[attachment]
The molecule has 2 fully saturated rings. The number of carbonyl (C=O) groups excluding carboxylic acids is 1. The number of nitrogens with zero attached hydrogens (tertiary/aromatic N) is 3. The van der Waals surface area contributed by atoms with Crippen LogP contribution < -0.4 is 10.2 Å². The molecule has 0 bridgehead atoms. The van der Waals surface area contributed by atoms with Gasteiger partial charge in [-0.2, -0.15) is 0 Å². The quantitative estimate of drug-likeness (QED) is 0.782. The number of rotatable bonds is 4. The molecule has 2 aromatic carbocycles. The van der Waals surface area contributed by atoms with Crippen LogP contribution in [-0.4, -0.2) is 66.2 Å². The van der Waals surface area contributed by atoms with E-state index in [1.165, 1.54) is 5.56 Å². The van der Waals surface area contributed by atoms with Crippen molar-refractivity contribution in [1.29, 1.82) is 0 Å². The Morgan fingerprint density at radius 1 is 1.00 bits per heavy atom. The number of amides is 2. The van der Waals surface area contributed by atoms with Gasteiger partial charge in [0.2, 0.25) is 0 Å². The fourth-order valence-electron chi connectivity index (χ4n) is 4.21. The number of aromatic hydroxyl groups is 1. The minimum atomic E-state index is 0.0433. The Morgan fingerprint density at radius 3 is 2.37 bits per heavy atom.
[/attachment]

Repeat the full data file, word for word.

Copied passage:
The molecule has 2 fully saturated rings. The number of carbonyl (C=O) groups excluding carboxylic acids is 1. The number of nitrogens with zero attached hydrogens (tertiary/aromatic N) is 3. The van der Waals surface area contributed by atoms with Crippen LogP contribution < -0.4 is 10.2 Å². The molecule has 0 bridgehead atoms. The van der Waals surface area contributed by atoms with Gasteiger partial charge in [-0.2, -0.15) is 0 Å². The quantitative estimate of drug-likeness (QED) is 0.782. The number of rotatable bonds is 4. The molecule has 2 aromatic carbocycles. The van der Waals surface area contributed by atoms with Crippen LogP contribution in [-0.4, -0.2) is 66.2 Å². The van der Waals surface area contributed by atoms with E-state index in [1.165, 1.54) is 5.56 Å². The van der Waals surface area contributed by atoms with Crippen molar-refractivity contribution in [1.29, 1.82) is 0 Å². The Morgan fingerprint density at radius 1 is 1.00 bits per heavy atom. The number of amides is 2. The van der Waals surface area contributed by atoms with Gasteiger partial charge in [0.2, 0.25) is 0 Å². The fourth-order valence-electron chi connectivity index (χ4n) is 4.21. The number of aromatic hydroxyl groups is 1. The minimum atomic E-state index is 0.0433. The Morgan fingerprint density at radius 3 is 2.37 bits per heavy atom.